When Kaitlin Lipe was 6 months old, someone gave her a Puffalump. The stuffed pink cow is more than two decades old now, but Lipe, 24, a social media manager in New York, can't part with Puff. She gets comfort wrapping her arms around the childhood toy without all the meowing that comes from her real cat or the sassy comments she might get from her boyfriend.
"She is a reminder of my childhood, has always been a comfort to me, and is in every way a symbol for the happier times in life," Lipe told LiveScience.
Lipe isn't alone in her affection for what psychologists call a "security" or "transitional" object. These are objects that people feel a bond with, despite the fact that the relationship is, by definition, one-sided.
And while it may not be the social norm for grown-ups to lug around teddy bears, adults regularly become attached to inanimate objects in a manner similar to a child's grip on a security blanket, researchers say.
There are no precise numbers on how many people carry a love for their childhood blankie into adulthood, but a survey of 6,000 British adults by the hotel chain Travelodge in August found that 35 percent admitted to sleeping with stuffed animals.
The survey is perhaps not the most scientific, but the phenomenon of adults with security objects is "a lot more common than people realize," University of Bristol psychologist Bruce Hood told LiveScience. Hood has studied people's sentimental attachments to objects, and he said the studies never lack for participants.
"We've had no problem finding adults, especially females, who have their child sentimental objects with them," Hood said.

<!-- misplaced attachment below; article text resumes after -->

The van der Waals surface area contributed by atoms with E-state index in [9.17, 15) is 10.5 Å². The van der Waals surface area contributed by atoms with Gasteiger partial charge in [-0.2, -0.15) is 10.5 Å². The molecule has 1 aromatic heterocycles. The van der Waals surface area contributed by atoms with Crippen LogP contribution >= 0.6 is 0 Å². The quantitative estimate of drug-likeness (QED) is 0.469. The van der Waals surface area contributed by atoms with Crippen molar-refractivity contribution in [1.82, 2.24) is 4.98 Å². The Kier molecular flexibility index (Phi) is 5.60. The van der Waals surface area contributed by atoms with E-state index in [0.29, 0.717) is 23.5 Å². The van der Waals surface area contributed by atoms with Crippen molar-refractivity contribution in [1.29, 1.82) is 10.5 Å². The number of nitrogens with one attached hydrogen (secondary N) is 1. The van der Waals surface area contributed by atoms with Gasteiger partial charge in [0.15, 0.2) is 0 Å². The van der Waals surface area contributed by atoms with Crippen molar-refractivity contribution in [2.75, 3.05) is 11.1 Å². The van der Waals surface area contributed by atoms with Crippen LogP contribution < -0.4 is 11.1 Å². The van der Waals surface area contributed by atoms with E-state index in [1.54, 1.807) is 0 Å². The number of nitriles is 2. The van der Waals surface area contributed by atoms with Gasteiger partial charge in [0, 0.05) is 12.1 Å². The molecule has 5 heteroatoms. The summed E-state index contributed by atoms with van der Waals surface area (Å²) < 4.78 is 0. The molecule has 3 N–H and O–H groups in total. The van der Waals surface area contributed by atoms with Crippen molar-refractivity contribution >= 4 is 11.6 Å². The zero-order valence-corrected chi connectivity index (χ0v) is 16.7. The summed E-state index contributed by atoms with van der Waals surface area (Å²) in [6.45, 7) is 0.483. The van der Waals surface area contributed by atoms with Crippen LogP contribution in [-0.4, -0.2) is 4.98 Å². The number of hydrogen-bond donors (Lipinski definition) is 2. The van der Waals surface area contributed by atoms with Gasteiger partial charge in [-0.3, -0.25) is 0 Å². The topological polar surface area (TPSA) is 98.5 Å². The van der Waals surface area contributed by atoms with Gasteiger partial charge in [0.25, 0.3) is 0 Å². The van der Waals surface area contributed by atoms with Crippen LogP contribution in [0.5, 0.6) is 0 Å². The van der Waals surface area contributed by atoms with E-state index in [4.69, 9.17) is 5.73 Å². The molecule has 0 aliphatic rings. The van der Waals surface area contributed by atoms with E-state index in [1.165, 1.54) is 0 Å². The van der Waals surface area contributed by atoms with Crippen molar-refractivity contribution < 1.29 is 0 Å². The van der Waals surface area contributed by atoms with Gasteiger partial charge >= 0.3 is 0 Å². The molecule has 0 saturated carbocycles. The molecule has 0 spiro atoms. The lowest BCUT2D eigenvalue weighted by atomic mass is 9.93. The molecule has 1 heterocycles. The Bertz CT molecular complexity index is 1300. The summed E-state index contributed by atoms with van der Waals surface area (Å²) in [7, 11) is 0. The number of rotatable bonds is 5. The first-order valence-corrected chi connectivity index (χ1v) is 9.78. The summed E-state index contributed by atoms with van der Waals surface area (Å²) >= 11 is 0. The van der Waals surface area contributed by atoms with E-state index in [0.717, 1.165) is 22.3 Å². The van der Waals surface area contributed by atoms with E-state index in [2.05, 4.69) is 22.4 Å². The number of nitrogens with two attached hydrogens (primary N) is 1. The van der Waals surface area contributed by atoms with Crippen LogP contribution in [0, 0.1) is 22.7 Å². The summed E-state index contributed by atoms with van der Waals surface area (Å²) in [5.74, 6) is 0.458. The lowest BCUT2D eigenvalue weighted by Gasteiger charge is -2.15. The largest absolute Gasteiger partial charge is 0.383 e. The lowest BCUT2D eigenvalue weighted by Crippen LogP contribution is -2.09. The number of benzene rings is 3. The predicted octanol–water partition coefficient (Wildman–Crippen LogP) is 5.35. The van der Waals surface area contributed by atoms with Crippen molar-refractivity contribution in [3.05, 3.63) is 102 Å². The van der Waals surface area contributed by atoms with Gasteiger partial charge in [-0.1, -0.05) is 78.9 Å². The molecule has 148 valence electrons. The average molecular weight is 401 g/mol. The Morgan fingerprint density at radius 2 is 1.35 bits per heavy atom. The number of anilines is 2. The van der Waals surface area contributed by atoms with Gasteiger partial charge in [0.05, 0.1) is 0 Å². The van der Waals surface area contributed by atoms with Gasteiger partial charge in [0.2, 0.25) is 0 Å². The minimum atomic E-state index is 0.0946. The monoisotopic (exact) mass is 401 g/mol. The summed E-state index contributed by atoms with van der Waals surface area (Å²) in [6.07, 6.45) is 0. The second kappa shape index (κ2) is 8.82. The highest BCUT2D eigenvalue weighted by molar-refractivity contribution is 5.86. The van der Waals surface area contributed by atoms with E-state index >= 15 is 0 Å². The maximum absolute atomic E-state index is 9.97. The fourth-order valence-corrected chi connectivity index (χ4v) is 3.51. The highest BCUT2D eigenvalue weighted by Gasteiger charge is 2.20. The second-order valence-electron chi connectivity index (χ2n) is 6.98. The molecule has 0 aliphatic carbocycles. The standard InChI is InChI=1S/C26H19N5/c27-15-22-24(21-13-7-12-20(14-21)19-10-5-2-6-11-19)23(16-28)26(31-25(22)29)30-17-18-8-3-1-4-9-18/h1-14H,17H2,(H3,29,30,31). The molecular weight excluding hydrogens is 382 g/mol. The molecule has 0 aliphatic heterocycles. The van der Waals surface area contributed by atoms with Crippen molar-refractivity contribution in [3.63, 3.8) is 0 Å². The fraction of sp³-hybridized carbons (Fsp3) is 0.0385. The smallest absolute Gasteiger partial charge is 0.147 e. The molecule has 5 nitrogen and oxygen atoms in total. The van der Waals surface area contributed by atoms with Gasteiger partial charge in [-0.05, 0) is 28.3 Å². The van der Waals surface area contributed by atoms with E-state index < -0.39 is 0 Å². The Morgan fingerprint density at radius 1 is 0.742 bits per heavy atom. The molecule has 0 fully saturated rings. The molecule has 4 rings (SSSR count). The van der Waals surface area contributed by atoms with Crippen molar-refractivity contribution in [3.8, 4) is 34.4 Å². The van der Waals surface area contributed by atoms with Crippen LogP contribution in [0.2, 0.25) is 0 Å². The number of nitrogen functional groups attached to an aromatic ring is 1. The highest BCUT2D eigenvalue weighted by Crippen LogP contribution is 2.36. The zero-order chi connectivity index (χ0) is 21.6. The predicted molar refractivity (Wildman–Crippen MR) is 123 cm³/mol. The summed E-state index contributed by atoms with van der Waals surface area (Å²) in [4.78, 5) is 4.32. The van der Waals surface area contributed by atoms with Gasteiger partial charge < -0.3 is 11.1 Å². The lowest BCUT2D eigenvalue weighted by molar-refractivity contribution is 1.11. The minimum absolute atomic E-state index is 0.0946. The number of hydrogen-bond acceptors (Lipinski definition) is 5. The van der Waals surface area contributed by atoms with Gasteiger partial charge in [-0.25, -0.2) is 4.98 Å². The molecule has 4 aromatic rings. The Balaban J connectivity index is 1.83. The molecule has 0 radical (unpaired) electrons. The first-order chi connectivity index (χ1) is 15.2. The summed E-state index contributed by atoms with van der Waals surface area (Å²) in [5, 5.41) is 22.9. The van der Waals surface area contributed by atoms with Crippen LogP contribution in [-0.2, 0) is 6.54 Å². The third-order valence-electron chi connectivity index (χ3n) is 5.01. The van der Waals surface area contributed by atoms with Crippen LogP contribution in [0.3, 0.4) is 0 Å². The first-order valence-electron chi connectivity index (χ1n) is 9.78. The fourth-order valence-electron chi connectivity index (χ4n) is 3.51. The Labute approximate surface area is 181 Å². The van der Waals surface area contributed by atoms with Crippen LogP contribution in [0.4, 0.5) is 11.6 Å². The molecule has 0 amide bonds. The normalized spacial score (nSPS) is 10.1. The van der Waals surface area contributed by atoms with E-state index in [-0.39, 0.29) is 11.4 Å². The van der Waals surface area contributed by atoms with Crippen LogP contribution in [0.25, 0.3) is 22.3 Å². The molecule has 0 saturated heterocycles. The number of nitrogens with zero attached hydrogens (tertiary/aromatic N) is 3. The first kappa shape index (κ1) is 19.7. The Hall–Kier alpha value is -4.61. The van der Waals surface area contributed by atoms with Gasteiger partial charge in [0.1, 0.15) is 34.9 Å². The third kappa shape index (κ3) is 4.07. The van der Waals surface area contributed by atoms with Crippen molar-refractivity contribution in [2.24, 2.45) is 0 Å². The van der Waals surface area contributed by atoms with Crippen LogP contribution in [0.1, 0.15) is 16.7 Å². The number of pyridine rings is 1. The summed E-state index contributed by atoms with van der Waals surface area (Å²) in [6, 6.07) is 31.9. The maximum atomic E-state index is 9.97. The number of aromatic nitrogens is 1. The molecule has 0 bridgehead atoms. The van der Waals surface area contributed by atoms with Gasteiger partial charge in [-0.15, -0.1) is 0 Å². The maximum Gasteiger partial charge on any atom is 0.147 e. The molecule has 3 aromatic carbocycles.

A 1979 study by psychologist and security object expert Richard Passman, now retired from the University of Wisconsin at Milwaukee, found that around 60 percent of kids are attached to a toy, blanket, or pacifier during the first three years of life. Until kids reach school age, there is no gender difference in attachment, but girls tend to pull ahead around age 5 or 6, probably because of social pressure on boys to put away soft toys, Hood said.
Until the 1970s, psychologists believed that these attachments were bad, reflecting a failing by the child's mother.
But research by Passman and others began to contradict that notion. One study published in the Journal of Consulting and Clinical Psychology in 2000, for example, found that kids who had their beloved blankets with them at the doctor's office experienced less distress, as measured by blood pressure and heart rate. Apparently, security blankets really do live up to their name.
Even as the need for a security object fades, the attachment may linger. One small study of 230 middle-school students, published in the Journal of the American Academy of Child Psychiatry in 1986, found that while 21 percent of girls and 12 percent of boys still used their security object at age 13 or 14, 73 percent of the girls and 45 percent of the boys still knew where the object was.
The essence of an object
So why might grown-ups harbor affection for a ratty old blanket or well-worn stuffed dog? Part of the reason is probably nostalgia, Hood said, but there seems to be a deep emotional attachment to the objects as well.
It's called "essentialism," or the idea that objects are more than just their physical properties.
Consider: If someone offered to replace a cherished item, like your wedding ring, with an exact, indistinguishable replica, would you accept? Most people refuse, Hood said, because they believe there is something special about their particular ring. It's the same reason we might feel revulsion at wearing a shirt owned by a murderer. Objects are emotional.